First views of Mars show potential for ESA's new orbiter

November 29, 2016
A 25 km-wide image strip over a structure called Arsia Chasmata, which lies on the flank of the large volcano Arsia Mons. The formation is volcanic in origin and many pit craters, possibly caused by subsidence, can be seen. Credit: ESA/Roscosmos/ExoMars/CaSSIS/UniBE; mosaicking tool: AutoStitch (University of British Columbia).

ESA's new ExoMars orbiter has tested its suite of instruments in orbit for the first time, hinting at a great potential for future observations.

The Trace Gas Orbiter, or TGO, a joint endeavour between ESA and Roscosmos, arrived at Mars on 19 October. Its elliptical orbit takes it from 230–310 km above the surface to around 98 000 km every 4.2 days.

It spent the last two orbits during 20–28 November testing its four science instruments for the first time since arrival, and making important calibration measurements.

Data from the first orbit has been made available for this release to illustrate the range of observations to be expected once the craft arrives into its near-circular 400 km-altitude orbit late next year.

TGO's main goal is to make a detailed inventory of rare gases that make up less than 1% of the atmosphere's volume, including methane, water vapour, nitrogen dioxide and acetylene.

Of high interest is methane, which on Earth is produced primarily by biological activity, and to a smaller extent by geological processes such as some hydrothermal reactions. 

The two instruments tasked with this role have now demonstrated they can take highly sensitive spectra of the atmosphere. During the test observations last week, the Atmospheric Chemistry Suite focused on carbon dioxide, which makes up a large volume of the planet's atmosphere, while the Nadir and Occultation for Mars Discovery instrument homed in on water.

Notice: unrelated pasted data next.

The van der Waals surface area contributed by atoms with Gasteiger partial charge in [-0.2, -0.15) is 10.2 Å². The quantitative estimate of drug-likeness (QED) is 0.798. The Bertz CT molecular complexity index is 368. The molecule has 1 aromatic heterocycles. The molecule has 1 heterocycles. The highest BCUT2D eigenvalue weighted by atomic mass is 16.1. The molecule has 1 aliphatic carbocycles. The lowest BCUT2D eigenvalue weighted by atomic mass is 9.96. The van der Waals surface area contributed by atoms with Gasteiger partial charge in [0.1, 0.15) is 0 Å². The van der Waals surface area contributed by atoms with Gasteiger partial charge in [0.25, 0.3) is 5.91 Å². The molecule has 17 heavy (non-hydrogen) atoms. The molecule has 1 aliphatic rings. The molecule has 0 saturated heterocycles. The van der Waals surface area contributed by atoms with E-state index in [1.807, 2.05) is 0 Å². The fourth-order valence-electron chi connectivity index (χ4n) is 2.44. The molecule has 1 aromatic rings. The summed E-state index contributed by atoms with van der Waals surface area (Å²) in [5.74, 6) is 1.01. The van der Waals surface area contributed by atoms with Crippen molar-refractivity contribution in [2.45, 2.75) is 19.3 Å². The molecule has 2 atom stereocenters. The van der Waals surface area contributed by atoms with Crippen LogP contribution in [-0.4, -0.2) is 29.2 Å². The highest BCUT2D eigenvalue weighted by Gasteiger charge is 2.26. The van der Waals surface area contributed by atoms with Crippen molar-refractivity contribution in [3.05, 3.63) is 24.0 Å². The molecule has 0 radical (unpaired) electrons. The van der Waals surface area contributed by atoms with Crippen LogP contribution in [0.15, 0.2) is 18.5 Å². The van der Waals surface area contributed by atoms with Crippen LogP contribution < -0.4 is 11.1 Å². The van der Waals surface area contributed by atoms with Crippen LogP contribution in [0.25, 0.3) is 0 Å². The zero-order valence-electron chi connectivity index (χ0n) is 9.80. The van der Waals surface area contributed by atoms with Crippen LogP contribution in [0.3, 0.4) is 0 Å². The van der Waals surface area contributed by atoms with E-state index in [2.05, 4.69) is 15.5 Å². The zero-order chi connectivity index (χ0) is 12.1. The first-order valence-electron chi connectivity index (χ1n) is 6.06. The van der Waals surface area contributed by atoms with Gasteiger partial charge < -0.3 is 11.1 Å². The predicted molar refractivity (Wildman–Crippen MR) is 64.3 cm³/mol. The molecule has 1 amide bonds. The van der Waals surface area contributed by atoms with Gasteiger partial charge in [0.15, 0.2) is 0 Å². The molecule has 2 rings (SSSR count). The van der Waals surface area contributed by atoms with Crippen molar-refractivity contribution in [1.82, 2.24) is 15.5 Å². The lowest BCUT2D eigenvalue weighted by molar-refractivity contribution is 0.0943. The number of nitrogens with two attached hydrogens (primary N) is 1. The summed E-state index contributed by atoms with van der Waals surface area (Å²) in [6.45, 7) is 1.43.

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First images from ExoMars. Credit: ESA/Roscosmos/ExoMars/CaSSIS/UniBE

They also coordinated observations with ESA's Mars Express and NASA's Mars Reconnaissance Orbiter, as they will in the future.

Complementary measurements by the orbiter's neutron detector, FREND, will measure the flow of neutrons from the planet's surface. Created by the impact of cosmic rays, the way in which they are emitted and their speed on arriving at TGO points to the composition of the surface layer, in particular to water or ice just below the surface.

The instrument has been active at various times during the cruise to Mars and on recent occasions while flying close to the surface could identify the relative difference between regions of known higher and lower neutron flux, although it will take several months to produce statistically significant results.

Similarly, the instrument showed a clear increase in neutron detections when close to Mars compared to when it was further away.

The different capabilities of the Colour and Stereo Surface Imaging System were also demonstrated, with 11 images captured during the first close flyby on 22 November.

The first stereo reconstruction of a small area in a region called Noctis Labyrinthus. The image gives an altitude map of the region with a resolution of less than 20 m. Credit: ESA/Roscosmos/ExoMars/CaSSIS/UniBE

At closest approach the spacecraft was 235 km from the surface, and flying over the Hebes Chasma region, just north of the Valles Marineris canyon system. These are some of the closest images that will ever be taken of the planet by TGO, given that the spacecraft's final orbit will be at around 400 km altitude.

The camera team also completed a quick first test of producing a 3D reconstruction of a region in Noctis Labyrinthus, from a stereo pair of images.

Although the images are impressively sharp, data collected during this test period will help to improve the camera's onboard software as well as the quality of the images after processing.

"We are extremely happy and proud to see that all the instruments are working so well in the Mars environment, and this first impression gives a fantastic preview of what's to come when we start collecting data for real at the end of next year," says Håkan Svedhem, ESA's TGO Project Scientist.

"Not only is the spacecraft itself clearly performing well, but I am delighted to see the various teams working together so effectively in order to give us this impressive insight.

"We have identified areas that can be fine-tuned well in advance of the main science mission, and we look forward to seeing what this amazing science orbiter will do in the future."

Close-up of the rim of a large unnamed crater north of a crater named Da Vinci, situated near the Mars equator. A smaller, 1.4 km-diameter crater is seen in the rim along the left hand side of the image. The image scale is 7.2 m/pixel. Credit: ESA/Roscosmos/ExoMars/CaSSIS/UniBE

Explore further: ESA's new Mars orbiter prepares for first science

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